Time to put a stop to the annual frenzy of burning Ireland's hillsides
THE issue of illegal gorse burning has been a problem for many years but events in Kerry and elsewhere in the last week have shown just how dangerous these fires can be.
The Kerry fire service had their busiest few days in decades as gorse fires engulfed vast swathes of land in around 20 locations. Almost the entire fire service in the county was on duty battling the blazes, which threatened several homes and left only a small reserve of fire fighters available to deal with other potential emergencies.
Killarney National Park, one of Ireland's natural jewels, was the scene of the greatest drama with one of the largest fires ever seen in the area threatening to engulf the park. So serious was the situation that the Air Corps were drafted in to help douse the fire from the air as the emergency was monitored from a 'situation room, in Dublin. Lives were not directly at risk but the impact on one of the country's most scenic areas and most popular tourist attractions was potentially catastrophic.
Kerry of course was not the only area affected: the fire services were also called on to deal with similar fires which burned out of control in Galway, Dublin, Tyrone and Derry.
A crackdown on illegal gorse burning, which is prohibited between March and August, has long been promised but, as is often the case with annual problems, once the burning season is over these planned crackdowns tend to be put on the long finger until the issue reappears the following year.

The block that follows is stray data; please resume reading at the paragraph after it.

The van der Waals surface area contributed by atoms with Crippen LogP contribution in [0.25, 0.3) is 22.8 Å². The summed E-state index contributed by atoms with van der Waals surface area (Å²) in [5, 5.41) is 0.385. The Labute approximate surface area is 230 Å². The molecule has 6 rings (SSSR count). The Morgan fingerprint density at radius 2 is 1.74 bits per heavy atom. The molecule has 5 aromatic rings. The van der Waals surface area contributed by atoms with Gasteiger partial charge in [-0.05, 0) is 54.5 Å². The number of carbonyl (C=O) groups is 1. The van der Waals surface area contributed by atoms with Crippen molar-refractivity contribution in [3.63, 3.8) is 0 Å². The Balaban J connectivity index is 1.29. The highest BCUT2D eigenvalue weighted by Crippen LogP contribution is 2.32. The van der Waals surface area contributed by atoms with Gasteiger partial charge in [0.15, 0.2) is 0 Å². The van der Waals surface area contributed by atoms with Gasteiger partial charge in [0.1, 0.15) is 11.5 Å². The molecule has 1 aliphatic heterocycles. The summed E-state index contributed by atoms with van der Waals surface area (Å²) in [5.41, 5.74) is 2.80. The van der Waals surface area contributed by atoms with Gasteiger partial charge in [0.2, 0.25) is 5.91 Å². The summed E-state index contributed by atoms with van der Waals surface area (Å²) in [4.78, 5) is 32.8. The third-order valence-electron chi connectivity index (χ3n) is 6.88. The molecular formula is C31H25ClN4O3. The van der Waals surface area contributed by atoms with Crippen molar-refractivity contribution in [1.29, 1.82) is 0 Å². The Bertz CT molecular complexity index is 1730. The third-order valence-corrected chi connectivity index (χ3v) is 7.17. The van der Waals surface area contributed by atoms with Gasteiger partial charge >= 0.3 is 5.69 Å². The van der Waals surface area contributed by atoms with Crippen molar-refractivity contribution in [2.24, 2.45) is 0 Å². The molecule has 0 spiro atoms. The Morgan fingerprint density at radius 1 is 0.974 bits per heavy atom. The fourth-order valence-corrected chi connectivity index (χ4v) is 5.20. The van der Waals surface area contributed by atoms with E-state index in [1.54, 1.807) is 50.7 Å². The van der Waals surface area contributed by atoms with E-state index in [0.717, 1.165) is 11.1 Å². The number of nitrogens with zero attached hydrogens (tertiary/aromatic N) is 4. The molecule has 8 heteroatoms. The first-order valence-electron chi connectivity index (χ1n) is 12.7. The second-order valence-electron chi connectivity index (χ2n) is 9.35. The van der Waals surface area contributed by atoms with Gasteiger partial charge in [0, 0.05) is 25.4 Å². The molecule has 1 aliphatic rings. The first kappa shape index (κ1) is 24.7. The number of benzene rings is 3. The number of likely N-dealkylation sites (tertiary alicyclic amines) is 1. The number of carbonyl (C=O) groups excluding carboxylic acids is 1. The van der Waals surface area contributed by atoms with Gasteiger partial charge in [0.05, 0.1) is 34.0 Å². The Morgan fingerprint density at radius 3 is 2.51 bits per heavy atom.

Such crackdowns were promised in 2011 and 2012 after gorse fires destroyed thousands of acres of land in Cork and Kerry. Yet little has happened since and no prosecutions have occurred. This of course is down to the difficulty of identifying where a fire actually started and who lit it but surely more can be done to catch these unthinking individuals who continue to flout the law and put lives and home at risk year after year.
In many small communities people are well aware who has or is lighting these fires but a code of silence means authorities are rarely told.
There have been calls to extend the gorse burning season by a month as the Irish climate means it is often difficult for farmers to burn off gorse before the March 1 deadline. Advocates argue that such an extension to the burning season would reduce the risk of fires being lit covertly and getting out of control.
However, while we can accept that farmers need to clear gorse and other vegetation in order to maximise the use of their land, burning the hillsides - aside from being unacceptably dangerous - is badly out of sync with our environmental commitments in this day and age.
Whatever happens, those who deliberately light fires in the prohibited period should be tracked down and be subjected to the full rigours of the law to discourage such activity in the future.
Last week Ireland nearly witnessed a calamity in Killarney National Park and we must not wait until a life is lost of a family is made homeless before taking action to deal with this perennial problem. For once let's deal with the problem before it's too late.